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The extrusion shape is a simple square tube. If I set it down on a perfectly flat surface with its curvature upwards, the middle raises up by around 5mm over the length of 1m.

So far I tried to just put a weight on it while its laying on a glass pane (my perfectly flat surface) but after 24h that did just about nothing.. maybe if I left it there for a year? I'm not that patient.

Are there any other options for me to straighten it without specialized tools? I could heat it up with a torch if that helps..?

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    $\begingroup$ In industrial circumstances, they are stretched while cooling, I believe - also not very practical for you. Have you tried setting the extrusion between two supports and flexing the centre down below 'flat', such that it springs back to the desired position? You will need to gradually push 1mm further every time until you find it is deforming permanently $\endgroup$ – Jonathan R Swift Apr 17 '18 at 7:00
  • $\begingroup$ @JonathanRSwift I can try that, going to have to rig something up to push it gradually $\endgroup$ – user81993 Apr 17 '18 at 7:06
  • $\begingroup$ You could also gradually increase a weight hanging on it, rather than gradually increasing the displacement? $\endgroup$ – Jonathan R Swift Apr 17 '18 at 11:42
  • $\begingroup$ Use a jack or screw thread to cause the deflection or, put the aluminium on two big blocks and lower a car onto it : worked for me in the past, careful with the lowering though... $\endgroup$ – Solar Mike Apr 17 '18 at 13:10
  • $\begingroup$ Seem to remember a technique which involves repeated heating the concave side with a torch. The differential expansion of the hot side vs cold side eventually corrected the curve... $\endgroup$ – BobT Apr 17 '18 at 17:45
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Which alloy and temper? You have to overcome the yield strength to get the part back to shape. Laying weight on it will only waste your time. The part has to be bent in the opposite direction of the bow, but only enough to get past the yield strength. If you're not familiar with yield strength. The two most important mechanical properties in aluminum is the Yield strength and the Ultimate Tensile Strength. When aluminum is deformed, it will spring back, up to a point. Aluminum will reach a point of stress where it will not return to it's previous shape, it "yields". After aluminum yields, it will stretch a certain amount, depending on the alloy/temper, and then it will break. The ultimate strength is a measure of the force it took to break the sample. Well there is another property called elongation, it is basically the length the part stretched before it broke, think final length subtracting the original length, as a percentage of the original length. It's the "distance" between the Yield and the Ultimate. We deal with 3xxx and 6xxx alloys. 3003 O-Temp will elongate up to 60% before it breaks, where a 6061 T9 might only stretch 5% before it breaks.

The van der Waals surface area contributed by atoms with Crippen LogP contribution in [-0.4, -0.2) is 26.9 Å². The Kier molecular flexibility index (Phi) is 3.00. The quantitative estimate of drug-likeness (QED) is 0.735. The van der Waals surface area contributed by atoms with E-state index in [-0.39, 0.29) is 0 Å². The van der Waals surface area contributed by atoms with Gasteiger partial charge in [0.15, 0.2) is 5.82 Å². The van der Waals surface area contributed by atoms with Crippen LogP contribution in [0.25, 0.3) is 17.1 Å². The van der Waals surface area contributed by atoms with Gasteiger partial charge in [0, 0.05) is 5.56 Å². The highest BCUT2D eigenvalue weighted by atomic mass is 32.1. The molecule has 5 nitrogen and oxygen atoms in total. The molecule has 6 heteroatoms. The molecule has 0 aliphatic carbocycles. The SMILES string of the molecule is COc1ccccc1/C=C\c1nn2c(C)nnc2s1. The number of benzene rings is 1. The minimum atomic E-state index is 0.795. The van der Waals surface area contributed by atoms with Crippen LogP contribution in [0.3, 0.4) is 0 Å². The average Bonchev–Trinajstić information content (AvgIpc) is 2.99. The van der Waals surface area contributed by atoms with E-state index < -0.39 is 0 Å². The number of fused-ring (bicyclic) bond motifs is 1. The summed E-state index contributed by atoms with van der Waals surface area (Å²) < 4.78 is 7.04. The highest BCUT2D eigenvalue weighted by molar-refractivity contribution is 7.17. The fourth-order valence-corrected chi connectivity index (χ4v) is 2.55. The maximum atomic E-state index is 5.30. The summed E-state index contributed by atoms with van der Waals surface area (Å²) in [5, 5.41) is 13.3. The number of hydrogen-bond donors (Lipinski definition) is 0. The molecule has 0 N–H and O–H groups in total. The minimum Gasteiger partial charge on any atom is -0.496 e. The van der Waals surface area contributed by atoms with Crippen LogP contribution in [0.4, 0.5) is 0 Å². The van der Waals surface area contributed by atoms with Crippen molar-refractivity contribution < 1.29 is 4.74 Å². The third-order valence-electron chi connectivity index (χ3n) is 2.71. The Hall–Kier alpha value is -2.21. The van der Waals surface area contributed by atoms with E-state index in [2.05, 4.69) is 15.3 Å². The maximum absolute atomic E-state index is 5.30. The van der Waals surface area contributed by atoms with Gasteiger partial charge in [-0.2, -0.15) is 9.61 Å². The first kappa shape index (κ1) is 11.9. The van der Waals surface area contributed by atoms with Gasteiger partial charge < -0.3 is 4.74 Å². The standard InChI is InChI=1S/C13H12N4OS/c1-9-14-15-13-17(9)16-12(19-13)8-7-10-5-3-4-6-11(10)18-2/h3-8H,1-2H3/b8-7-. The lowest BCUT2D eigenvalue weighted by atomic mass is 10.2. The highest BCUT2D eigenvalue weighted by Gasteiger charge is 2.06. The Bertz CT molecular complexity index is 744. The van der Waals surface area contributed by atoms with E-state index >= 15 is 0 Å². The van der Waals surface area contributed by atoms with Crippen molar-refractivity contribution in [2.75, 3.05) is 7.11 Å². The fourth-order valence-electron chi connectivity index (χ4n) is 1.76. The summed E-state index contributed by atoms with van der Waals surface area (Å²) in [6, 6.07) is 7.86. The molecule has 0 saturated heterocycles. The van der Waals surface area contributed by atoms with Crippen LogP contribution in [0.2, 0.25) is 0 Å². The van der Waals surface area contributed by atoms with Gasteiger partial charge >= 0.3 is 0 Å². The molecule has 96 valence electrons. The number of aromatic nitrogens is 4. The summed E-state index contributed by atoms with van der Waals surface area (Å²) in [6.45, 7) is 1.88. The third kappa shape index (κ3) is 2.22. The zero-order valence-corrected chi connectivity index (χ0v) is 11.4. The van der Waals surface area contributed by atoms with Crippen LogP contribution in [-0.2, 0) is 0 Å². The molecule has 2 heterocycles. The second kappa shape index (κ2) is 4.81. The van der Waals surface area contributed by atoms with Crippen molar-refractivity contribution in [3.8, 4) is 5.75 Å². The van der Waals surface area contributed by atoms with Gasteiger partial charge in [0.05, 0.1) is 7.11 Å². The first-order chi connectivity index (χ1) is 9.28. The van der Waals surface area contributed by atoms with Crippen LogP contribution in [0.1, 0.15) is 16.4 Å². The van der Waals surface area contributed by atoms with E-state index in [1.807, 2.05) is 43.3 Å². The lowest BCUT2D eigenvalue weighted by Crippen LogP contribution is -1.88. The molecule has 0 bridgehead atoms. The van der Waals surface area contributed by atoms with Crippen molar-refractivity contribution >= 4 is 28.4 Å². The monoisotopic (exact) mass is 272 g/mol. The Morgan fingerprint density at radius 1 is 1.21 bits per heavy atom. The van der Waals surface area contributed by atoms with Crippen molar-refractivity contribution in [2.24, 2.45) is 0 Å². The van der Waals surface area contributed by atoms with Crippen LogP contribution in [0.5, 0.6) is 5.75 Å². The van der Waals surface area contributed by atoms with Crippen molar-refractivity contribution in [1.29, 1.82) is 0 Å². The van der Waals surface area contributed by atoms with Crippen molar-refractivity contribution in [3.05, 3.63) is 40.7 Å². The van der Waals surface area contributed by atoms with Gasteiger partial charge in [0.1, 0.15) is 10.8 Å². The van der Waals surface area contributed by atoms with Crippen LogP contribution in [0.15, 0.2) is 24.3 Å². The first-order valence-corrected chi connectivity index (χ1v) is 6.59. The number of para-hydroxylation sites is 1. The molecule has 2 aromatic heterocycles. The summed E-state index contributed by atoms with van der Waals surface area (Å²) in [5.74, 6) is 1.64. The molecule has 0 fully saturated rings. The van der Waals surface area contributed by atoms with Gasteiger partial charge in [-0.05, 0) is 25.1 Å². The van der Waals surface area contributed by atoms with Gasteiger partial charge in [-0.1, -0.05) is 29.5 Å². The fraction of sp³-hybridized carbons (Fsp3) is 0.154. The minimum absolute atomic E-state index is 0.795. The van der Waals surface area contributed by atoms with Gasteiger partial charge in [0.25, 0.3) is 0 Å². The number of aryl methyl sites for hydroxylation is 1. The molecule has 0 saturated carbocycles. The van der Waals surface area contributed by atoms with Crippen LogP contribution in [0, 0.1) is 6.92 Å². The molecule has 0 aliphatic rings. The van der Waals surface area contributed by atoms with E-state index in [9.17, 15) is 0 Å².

If you have a 6xxx alloy, depending on the temper, the yield strength could be anywhere from 9,000 lbs to 45,000 lbs.

If it's a 3xxx series (unlikely), the yield would be somewhere between 5,000 lbs to 25,000 lbs, again, depending on the temper.

You could try heating it up. The yield strength drops considerably with temperature. Heat just the the area of the bow with a torch, you're going to need hot mitts, then carefully pull against the bow, don't over-do, if you kink it, it's done. Don't get too much of the part hot, or you end up with multiple bows. I wouldn't go over 400f, you'll blow up the grain and end up with a brittle part.

another edit, a poster below had a good idea with heating up the part. You might try heating the concave side of the bow, pretty hot, but you need to cool it off quickly. Aluminum shrinks as it cools. We see this in extrusion, the parts come out at 1,000f and if one side of the part is thinner than the other, that side will cool, and shrink faster, causing our extrusions to bow. But we have stretchers to remove it.

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About the only simple way ( no heavy equipment) is to grip each end and pull it to a small amount of plastic strain . As a estimate it would begin yielding at about 0.5% elastic strain , then pull it another 1 % plastic strain . So a total strain of 1.5 %. This would still require some equipment . The load would depend on the yield strength of the material. I do this with copper and aluminum wire occasionally; but wire like 16 gage only requires a vice and vice grip pliers.

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